3-D technology is game-changer for recruiting future engineers
Stratasys Ltd. employees ran a marathon of sorts earlier this month as they dashed to dozens of Twin Cities schools to introduce 3,500 students to the wonderment of 3-D printing.
The effort was the company's first large-scale effort to instantly reach out to thousands of students about the so-called STEM fields of science, technology, engineering and math. It culminated with 93 students visiting the company's headquarters in a partnership with the national black sorority Delta Sigma Theta.
"So many kids and teachers and principals are intrigued about 3-D printing because they see it on TV, but a lot of times they don't get to engage with it. This changes that," said Jesse Roitenberg, Stratasys national education manager. "3-D printing makes sense to people when they can touch and feel and hold it. That's why Stratasys decided to accelerate its educational outreach."
In the past, a Stratasys employee here or there visited their child's school for career day. But for this "outreach week, we invited anyone in the company to go out to a school and talk about what they do for Stratasys and what Stratasys does," Roitenberg said.
About 80 employees helped with the effort that reached 31 schools. Each volunteer had an educational kit, videos and some fun 3-D printed products to introduce kids to the technology and what a career in manufacturing and engineering could look like.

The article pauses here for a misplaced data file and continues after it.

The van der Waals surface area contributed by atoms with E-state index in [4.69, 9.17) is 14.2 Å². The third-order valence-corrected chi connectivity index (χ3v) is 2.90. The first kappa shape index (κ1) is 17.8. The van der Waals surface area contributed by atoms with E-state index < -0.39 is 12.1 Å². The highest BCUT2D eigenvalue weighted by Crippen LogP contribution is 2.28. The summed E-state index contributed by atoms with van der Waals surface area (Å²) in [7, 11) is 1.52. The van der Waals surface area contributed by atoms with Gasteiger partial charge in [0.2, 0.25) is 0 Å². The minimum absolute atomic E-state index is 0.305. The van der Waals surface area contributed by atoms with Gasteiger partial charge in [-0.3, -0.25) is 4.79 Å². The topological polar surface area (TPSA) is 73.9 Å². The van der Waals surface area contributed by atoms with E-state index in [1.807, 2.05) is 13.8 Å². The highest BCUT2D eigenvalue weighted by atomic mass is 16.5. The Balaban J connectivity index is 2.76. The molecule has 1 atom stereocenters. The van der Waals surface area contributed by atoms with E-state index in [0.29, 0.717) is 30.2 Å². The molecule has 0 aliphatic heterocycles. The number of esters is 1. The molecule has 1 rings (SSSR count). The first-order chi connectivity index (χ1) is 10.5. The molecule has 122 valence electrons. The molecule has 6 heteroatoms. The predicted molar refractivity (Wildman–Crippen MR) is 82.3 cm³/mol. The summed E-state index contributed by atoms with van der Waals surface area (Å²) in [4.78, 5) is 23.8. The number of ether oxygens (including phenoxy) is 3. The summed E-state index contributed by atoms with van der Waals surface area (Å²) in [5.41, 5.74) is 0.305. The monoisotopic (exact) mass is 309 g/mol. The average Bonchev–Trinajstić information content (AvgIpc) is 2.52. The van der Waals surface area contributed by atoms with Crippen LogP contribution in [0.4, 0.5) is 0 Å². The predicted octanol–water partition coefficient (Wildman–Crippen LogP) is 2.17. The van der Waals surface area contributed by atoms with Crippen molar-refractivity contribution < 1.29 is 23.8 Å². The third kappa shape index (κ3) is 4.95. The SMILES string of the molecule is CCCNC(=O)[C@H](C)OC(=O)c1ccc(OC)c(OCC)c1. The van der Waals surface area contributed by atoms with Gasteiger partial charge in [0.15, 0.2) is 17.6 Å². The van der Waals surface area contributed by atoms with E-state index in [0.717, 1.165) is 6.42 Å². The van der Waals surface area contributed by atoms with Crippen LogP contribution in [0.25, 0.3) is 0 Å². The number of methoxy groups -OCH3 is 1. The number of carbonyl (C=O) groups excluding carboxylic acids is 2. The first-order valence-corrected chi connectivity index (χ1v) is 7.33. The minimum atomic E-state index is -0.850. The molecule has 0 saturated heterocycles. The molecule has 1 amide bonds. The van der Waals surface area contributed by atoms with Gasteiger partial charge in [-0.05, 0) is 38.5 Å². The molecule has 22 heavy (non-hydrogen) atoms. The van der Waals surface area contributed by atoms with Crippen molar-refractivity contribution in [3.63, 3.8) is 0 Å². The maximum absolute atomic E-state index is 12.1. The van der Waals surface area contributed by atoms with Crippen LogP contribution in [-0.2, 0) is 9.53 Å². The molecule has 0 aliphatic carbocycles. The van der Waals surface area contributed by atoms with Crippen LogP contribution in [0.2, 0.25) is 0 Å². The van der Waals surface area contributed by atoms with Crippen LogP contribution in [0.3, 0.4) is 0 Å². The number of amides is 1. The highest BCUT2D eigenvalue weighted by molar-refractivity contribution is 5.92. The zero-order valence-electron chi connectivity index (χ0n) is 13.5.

The teens that visited Stratasys, from nine different schools, were part of the Deltas' Empowering Males to Build Opportunities for Developing Independence Scholars program. They gawked, squinted, pulled and giggled while using Stratasys design software and printers to convert digital drawings into 3-D salt shakers.
Stratasys, with $672 million in annual revenue, normally sells its large printing machines to manufacturers such as Airbus, Siemens, Ford Motor Co., Tesla and other industrial giants.
While the technology has grown into a $6 billion industry, the students of today are "the next generation (and) will be very key to taking 3-D printing to a whole new level," said Rich Garrity, president of Stratasys Americas.
While listening, Ronelle Porter, a 15-year-old high school student, scanned a table of sample products, grabbed a 3-D printed steering wheel and pretended to race it. He thumped a 3-D printed brake pedal to test its strength.
Nearby, Demond Bryant Jr., 16, felt the model of a heart that doctors had practiced on before doing actual surgery.
"I've never had this much of a hands-on experience with 3-D printing," he said. "I didn't know about its medical applications before. This is pretty cool."
In the station next door, Caleem Williams pressure washed a freshly printed velociraptor head until inches of molding gel slid off. That left him with a sharp-toothed little beast that became a keepsake keychain.
"These are cool. I've never seen this before in person. If I wasn't told this was 3-D printed, you would never know," said Williams, 17. Now he can't wait for his school to get a 3-D printer so he can make diorama models for his anatomy class. Chaperones for the day were black principals, engineers and financial experts from 3M, Medtronic, Optum, Bank of America, Ritchie Engineering, robotics firm CZX Solutions and Delta Sigma Theta.
"I know this is supposed to be for the kids, but this is just fantastic," said Michael Roberts from Optum as he peered through 3-D printed truck-engine housings. "I'm as excited about this as they are."
Miquel McMoore, a Stratasys recruiter, arranged the partnership with Delta EMBODI. The Deltas have several programs for girls. The EMBODI effort for boys, however, is in its third year, she said.
"I have been with Stratasys for two years. And this company fits exactly what EMBODI is," she said. "We are very STEM-focused."
Pleased that the students learned so much and had so much fun, "we will do this again," she said.
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